healthcaretechoutlook

How to Leverage Virtual Care to Improve Health System Agility

By Ralph C. Derrickson, CEO, Carena

Ralph C. Derrickson, CEO, Carena

The opportunity to use technology, virtual care delivery, in particular, to help address the market challenges of increasing consumerization and the accelerating shift toward value-based care creates enormous potential for health systems who need to adapt to this ever-evolving environment.

On-demand virtual care allows systems to offer services that compliment and improve the accessibility of traditional scheduled, in-facility care. Creating the bridge between on-site care and on-line care opens the landscape for new services that engage patients on their terms and provide opportunities for getting the right care resource to the patient at the right time, which is vital to the system in a fee-for-value reimbursement environment. Virtual care delivery facilitates a team approach to care delivery that is harder to implement in traditional care delivery.

Four ways virtual care improves agility

Virtual care improves access for health systems - In a world where online shopping, mobile banking, and on-demand services are ubiquitous, patients expect healthcare on their terms, when and where they need it. A virtual care option allows systems to attract and retain patients who are trying to get their needs met within the constraints of their insurance coverage. For at-risk patients, virtual care improves access that reduces patient leakage and increases engagement.

Virtual care can and should be integrated with the health system, and can extend the local delivery system - There is evidence that telemedicine offered outside of the health system creates fragmentation and drives up costs. A well implemented virtual clinic provides an intuitive and easy entry point to healthcare that ensures the patient is treated with the highest quality, in the right setting.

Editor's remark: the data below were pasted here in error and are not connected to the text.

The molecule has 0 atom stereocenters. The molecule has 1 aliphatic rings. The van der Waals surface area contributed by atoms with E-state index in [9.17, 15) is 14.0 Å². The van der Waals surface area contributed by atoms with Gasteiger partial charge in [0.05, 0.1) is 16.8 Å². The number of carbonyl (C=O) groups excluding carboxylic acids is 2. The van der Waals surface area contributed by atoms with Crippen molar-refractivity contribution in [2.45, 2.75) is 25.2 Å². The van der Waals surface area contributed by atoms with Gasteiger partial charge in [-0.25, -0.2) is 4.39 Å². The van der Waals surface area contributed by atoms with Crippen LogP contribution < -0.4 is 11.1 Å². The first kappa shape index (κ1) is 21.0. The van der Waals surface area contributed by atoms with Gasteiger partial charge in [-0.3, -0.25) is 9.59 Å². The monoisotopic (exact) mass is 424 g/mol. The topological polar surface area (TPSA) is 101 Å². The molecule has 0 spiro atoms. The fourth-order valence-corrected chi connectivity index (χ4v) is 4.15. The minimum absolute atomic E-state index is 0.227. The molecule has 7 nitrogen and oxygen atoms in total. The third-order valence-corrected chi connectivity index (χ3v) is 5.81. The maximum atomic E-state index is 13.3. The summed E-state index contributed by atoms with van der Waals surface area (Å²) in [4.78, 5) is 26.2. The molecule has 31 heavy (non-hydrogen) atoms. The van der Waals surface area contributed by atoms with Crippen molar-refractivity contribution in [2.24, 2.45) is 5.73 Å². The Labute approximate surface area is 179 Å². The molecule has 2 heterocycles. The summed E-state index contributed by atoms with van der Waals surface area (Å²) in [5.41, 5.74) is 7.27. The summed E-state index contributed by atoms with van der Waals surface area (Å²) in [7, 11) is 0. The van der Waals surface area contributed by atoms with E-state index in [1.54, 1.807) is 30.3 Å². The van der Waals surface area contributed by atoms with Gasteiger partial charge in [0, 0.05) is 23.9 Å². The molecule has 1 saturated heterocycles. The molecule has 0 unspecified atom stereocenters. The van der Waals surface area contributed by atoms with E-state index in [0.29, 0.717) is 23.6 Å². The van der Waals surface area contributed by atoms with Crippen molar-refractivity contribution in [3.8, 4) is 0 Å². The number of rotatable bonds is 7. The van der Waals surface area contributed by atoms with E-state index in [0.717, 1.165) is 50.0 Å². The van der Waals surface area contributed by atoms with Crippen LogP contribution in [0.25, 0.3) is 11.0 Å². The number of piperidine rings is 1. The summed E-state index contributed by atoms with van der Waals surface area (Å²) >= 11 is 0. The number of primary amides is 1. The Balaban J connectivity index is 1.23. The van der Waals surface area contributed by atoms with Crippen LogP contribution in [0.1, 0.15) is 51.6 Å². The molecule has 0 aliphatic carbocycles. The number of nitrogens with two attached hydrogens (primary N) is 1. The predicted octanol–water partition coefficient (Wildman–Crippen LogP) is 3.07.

"In order to successfully implement telemedicine into your health system, it needs to be a system-wide approach"

Virtual care allows systems to respond differently to unique patient populations -Using technology to create new care delivery models and scale makes it much easier to implement population specific workflows to support care coordination and improve provider adherence to clinical guidelines and standards. Telemedicine also allows systems to respond quickly based on the specific needs of an incident of care. As needs change or evolve, workflows can be adapted quickly to meet the needs of diverse patient populations and payment models.

Virtual care facilitates a team approach for delivering care - By utilizing telemedicine, getti ng the right provider or providers to the point of care is dramatically more efficient and creates an opportunity for patient engagement that is not possible in traditional care delivery models. Virtual care also allows for hospitals and health systems to quickly assemble a care team for just-in-time care coordination.

Tips for telemedicine integration

First, don’t try to do everything at once and transform your hospital or health system overnight. Agility is about incremental changes. Begin by identifying the areas in which telemedicine and the accompanying technology can improve your care delivery and growth. Those areas are likely related to access. Focus on those areas first. When you get those right, then you scale your telemedicine offering and leverage it in new areas of care.

Next, establish metrics for measuring success in those initial areas. Then, build your telemedicine system to achieve those metrics. The narrower the initial telemedicine application and metrics, the better. Keep in mind that it is much easier to expand technology when it works than to try and make up ground when the technology doesn’t work. Know where technology will work best for your system and always ensure it does not diminish quality patient care.

Use technology to maximize the patient experience with more convenience and improved care quality. The emphasis should be placed on improving the patient’s experience—versus the provider’s experience—because giving patients a front door to convenient, high-quality healthcare is what will pay dividends.

In order to successfully implement telemedicine into your health system, it needs to be a system-wide approach. This will help encourage other parts of the health system to want to explore virtual care, which is far more achievable by showing your own success rather than forcing the technology upon the rest of the organization. By educating staff on how virtual care supports initiatives that are provider and patient-centric, they will be more open and more willing to utilize the service as well.